Lake Bunyonyi Community
The Lake Bunyonyi Christian Community Vocational and Secondary School (LBCCVSS), was set up in 2006 due to a need for education and vocational skills in the local area. The school is located on the shores of Lake Bunyonyi in the far south-west corner of Uganda, close to Rwanda. In this rural community the majority of pupils live too far from the school, so most board and many are orphans.
Architects from FCB Studios worked alongside engineers from Buro Happold from 2008-2016 to develop and support this school. This support and built infrastructure has helped Lake Bunyonyi School blossom into a thriving hub of education – starting with 30 students and now serving over 350 local children.
After first developing a masterplan for the school, construction works were made possible from generous donations from the Feilden Foundation and the Happold Trust. These works included: site-wide engineering works (to secure the school grounds due to the very steep nature of the site and heavy rainfall in the wet season), an open dining hall structure, classrooms, dormitories, a new kitchen and latrines. A later second phase completed a 2-storey multipurpose building, which acts as a hub to their vocational skills based courses and includes a dormitory and teaching spaces.
Alongside the built infrastructure, the school’s income-generating activities have been developed with the aim to create a financially self-sustaining model educational facility. These include a beekeeping project to sell honey in local markets, sustainable forestry, rabbit and goat farming, and a government subsidised tea plantation on the school grounds. It is anticipated that the school will eventually be able to self-fund future plans for the site envisaged in the long-term masterplan, including a staff accommodation block, new classroom block and a ‘Welcome’ Building.’
Geographical and Topographical Context
Lake Bunyonyi is one of the Great Lakes within the East African Rift, situated near Kabale at 1,962m above sea level in a mountainous and volcanic area in the South West corner of the Uganda. Lake Bunyonyi is claimed to be the 2nd deepest lake in Africa, and at only 7km wide and even narrower in places due to its meandering shape and 29 islands, the very steep topography continues up on onto the lake edges.
The school occupies a steeply sloping site on the edge of Lake Bunyonyi, where tropical storms leading to landslides are also commonplace due to increasing deforestation. One of the principal challenges of the site is the lack of flat land on which to build classrooms and the need to create retaining walls and pathways up and down the site that are not subject to erosion. To overcome this, buildings have been placed along contours connected by a network of decorative stairs and pathways. Rainwater collection tanks have also been utilised to help reduce runoff and provide a useful water supply for washing and cooking.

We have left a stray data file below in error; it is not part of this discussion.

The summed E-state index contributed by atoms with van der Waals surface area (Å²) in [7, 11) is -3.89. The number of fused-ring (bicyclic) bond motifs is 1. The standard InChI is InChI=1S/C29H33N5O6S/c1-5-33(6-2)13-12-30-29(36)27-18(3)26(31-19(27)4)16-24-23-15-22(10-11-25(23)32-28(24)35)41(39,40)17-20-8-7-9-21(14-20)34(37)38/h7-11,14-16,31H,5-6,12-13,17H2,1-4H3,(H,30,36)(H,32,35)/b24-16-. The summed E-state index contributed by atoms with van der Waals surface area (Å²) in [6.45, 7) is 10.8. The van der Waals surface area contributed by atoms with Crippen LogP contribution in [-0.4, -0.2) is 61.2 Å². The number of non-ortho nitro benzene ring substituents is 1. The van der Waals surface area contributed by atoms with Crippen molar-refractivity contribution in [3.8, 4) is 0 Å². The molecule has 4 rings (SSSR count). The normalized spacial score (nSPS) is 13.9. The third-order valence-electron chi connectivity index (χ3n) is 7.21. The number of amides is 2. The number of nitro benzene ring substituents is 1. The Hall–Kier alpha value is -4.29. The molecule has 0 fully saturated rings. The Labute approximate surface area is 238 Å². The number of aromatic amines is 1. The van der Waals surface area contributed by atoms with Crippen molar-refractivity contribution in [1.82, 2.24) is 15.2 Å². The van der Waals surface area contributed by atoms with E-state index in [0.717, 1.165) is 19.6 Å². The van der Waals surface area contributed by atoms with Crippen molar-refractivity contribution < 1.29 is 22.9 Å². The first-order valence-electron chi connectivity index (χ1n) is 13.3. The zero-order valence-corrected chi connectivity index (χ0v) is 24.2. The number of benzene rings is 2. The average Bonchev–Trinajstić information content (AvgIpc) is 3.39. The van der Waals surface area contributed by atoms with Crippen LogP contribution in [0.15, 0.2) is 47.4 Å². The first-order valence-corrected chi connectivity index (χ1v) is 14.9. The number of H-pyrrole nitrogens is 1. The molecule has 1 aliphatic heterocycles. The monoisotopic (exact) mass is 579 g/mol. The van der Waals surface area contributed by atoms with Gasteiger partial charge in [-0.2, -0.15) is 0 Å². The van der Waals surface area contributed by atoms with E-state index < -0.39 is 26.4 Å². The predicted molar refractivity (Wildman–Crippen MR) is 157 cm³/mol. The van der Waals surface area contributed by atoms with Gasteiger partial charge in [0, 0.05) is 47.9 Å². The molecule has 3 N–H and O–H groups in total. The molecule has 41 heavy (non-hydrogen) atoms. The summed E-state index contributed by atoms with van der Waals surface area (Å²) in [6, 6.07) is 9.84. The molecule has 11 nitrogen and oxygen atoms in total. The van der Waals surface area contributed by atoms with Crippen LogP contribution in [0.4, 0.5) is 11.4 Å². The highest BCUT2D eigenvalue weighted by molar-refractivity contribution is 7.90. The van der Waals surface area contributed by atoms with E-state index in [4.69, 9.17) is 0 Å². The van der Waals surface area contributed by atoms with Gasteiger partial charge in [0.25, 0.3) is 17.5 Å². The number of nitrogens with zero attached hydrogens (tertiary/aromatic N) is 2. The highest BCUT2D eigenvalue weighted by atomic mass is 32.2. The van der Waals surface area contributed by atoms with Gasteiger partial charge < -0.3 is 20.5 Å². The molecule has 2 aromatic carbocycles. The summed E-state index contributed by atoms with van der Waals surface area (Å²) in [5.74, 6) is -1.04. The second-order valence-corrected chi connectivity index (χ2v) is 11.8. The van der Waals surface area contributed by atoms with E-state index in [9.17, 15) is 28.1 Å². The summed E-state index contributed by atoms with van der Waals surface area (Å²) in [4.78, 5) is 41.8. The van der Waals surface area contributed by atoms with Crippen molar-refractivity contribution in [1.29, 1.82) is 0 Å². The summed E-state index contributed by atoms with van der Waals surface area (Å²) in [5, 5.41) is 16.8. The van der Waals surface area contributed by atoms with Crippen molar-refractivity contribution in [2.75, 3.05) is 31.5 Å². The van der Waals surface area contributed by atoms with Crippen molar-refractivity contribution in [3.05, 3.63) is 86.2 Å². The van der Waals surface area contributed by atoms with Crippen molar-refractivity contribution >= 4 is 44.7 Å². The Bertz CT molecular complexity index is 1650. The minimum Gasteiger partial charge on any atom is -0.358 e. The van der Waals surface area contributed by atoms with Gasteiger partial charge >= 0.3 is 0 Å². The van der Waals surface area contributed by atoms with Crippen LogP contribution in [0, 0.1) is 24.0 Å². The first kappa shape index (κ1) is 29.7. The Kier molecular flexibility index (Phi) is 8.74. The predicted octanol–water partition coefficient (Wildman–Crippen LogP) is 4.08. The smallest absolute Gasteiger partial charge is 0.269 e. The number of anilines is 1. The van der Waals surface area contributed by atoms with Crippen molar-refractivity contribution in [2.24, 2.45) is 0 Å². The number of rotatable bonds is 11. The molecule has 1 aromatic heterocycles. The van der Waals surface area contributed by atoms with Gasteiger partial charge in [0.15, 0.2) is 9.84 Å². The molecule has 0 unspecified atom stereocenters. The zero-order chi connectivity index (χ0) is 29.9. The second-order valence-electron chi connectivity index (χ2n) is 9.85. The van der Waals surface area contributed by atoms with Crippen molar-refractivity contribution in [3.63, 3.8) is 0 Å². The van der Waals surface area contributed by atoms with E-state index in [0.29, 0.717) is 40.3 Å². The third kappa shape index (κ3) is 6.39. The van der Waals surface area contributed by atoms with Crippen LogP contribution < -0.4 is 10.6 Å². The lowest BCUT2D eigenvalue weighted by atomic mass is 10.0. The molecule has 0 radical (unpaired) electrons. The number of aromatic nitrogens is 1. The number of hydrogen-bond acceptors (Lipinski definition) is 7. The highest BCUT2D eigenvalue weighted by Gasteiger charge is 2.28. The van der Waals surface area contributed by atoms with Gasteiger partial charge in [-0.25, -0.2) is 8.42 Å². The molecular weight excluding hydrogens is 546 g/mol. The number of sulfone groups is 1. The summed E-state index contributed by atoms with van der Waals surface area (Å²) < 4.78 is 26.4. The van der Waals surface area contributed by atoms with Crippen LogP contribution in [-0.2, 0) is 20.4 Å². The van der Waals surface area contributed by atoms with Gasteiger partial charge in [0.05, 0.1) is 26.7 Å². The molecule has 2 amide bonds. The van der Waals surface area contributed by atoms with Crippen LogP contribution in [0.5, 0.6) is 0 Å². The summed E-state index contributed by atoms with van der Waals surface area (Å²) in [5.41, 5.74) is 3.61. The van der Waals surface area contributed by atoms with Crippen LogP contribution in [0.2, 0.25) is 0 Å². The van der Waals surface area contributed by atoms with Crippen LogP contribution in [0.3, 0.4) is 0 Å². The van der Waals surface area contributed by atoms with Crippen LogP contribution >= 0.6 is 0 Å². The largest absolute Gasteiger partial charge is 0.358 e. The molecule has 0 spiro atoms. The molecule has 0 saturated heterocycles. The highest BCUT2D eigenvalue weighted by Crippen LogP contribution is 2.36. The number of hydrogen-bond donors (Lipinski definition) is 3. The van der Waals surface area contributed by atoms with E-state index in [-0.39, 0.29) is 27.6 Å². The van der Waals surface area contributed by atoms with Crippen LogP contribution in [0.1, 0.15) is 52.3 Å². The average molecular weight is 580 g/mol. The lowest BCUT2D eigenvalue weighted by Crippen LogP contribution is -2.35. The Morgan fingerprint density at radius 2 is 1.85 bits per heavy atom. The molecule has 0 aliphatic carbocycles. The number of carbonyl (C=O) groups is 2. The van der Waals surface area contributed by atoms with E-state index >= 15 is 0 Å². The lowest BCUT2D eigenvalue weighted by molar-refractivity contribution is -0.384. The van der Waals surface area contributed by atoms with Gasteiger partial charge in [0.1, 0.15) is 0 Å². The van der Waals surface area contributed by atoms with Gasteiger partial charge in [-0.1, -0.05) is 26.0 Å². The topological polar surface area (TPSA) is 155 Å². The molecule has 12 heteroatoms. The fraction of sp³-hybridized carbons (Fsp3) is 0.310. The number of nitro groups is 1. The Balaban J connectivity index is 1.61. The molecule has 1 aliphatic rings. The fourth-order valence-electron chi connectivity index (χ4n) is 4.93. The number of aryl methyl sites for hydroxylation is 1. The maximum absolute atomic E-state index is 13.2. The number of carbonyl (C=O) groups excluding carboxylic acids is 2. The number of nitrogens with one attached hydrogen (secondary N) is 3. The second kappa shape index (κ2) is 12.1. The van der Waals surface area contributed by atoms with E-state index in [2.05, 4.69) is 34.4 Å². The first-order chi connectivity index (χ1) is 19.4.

Generally, the region has two rainy seasons from March to May and September to December, but local variations often occur. Due to the high altitude, Lake Bunyonyi also benefits from a cooler and more moderate climate than other parts of Uganda, with average highs of around 24 degrees and lows around 11 degrees. This gives a good diurnal temperature variation of around 10 degrees, which also allows buildings with high levels of thermal mass and good natural ventilation to benefit from night time cooling and reduce internal temperatures in the daytime.
Although completed before the implementation of the UN’s Sustainable Development Goals in 2016, the work at Lake Bunyonyi School supports the following goals:
By providing skills-based education at the school as well as training given through construction to students and labourers, the project has directly improved local employment and job opportunities.
Bioclimatic Design Principles
Designing in response to the dry to wet and hot to cold extremes of Mzuzu’s climate was challenging. Five key approaches were adopted to reduce heat gains and maximise cooling within and around the buildings:
Materials The Dining Hall superstructure is formed by 12 timber columns rising off galvanised steel baseplates with 12 large rafters supported at one end by a column and the other by resting “reciprocally” on its neighbouring rafter. This simple frame design creates a column-free internal space of over 10m in diameter. All timber was locally sourced from a small nearby eucalyptus forest. This reduced transport and demonstrated to the local community what is possible using local timber, which is not typical in the region as a structural material. This dining hall has now become the focal point of the school, and is where students and the local community frequently gather for events, assemblies and services